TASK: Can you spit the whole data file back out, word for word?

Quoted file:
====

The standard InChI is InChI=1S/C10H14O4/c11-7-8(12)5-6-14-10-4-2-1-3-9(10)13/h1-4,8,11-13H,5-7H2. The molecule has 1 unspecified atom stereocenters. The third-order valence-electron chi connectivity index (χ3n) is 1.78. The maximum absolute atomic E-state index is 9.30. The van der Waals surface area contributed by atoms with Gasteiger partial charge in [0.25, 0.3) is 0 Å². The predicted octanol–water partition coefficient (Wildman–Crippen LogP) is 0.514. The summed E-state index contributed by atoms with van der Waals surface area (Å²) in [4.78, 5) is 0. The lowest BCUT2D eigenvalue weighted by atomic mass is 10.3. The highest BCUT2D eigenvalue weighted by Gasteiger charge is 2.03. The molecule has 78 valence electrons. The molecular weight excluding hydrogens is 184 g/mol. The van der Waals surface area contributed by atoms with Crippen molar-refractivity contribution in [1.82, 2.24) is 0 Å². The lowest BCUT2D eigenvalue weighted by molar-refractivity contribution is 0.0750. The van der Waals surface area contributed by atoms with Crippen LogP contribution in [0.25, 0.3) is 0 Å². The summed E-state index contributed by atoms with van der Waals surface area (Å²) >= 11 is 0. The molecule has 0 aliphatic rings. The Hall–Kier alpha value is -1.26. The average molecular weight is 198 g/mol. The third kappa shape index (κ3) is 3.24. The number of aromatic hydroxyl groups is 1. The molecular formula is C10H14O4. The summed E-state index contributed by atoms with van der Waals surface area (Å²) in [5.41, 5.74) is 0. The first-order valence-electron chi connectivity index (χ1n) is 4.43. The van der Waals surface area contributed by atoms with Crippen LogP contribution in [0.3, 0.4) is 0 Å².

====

The standard InChI is InChI=1S/C10H14O4/c11-7-8(12)5-6-14-10-4-2-1-3-9(10)13/h1-4,8,11-13H,5-7H2. The molecule has 1 unspecified atom stereocenters. The third-order valence-electron chi connectivity index (χ3n) is 1.78. The maximum absolute atomic E-state index is 9.30. The van der Waals surface area contributed by atoms with Gasteiger partial charge in [0.25, 0.3) is 0 Å². The predicted octanol–water partition coefficient (Wildman–Crippen LogP) is 0.514. The summed E-state index contributed by atoms with van der Waals surface area (Å²) in [4.78, 5) is 0. The lowest BCUT2D eigenvalue weighted by atomic mass is 10.3. The highest BCUT2D eigenvalue weighted by Gasteiger charge is 2.03. The molecule has 78 valence electrons. The molecular weight excluding hydrogens is 184 g/mol. The van der Waals surface area contributed by atoms with Crippen molar-refractivity contribution in [1.82, 2.24) is 0 Å². The lowest BCUT2D eigenvalue weighted by molar-refractivity contribution is 0.0750. The van der Waals surface area contributed by atoms with Crippen LogP contribution in [0.25, 0.3) is 0 Å². The summed E-state index contributed by atoms with van der Waals surface area (Å²) >= 11 is 0. The molecule has 0 aliphatic rings. The Hall–Kier alpha value is -1.26. The average molecular weight is 198 g/mol. The third kappa shape index (κ3) is 3.24. The number of aromatic hydroxyl groups is 1. The molecular formula is C10H14O4. The summed E-state index contributed by atoms with van der Waals surface area (Å²) in [5.41, 5.74) is 0. The first-order valence-electron chi connectivity index (χ1n) is 4.43. The van der Waals surface area contributed by atoms with Crippen LogP contribution in [0.3, 0.4) is 0 Å².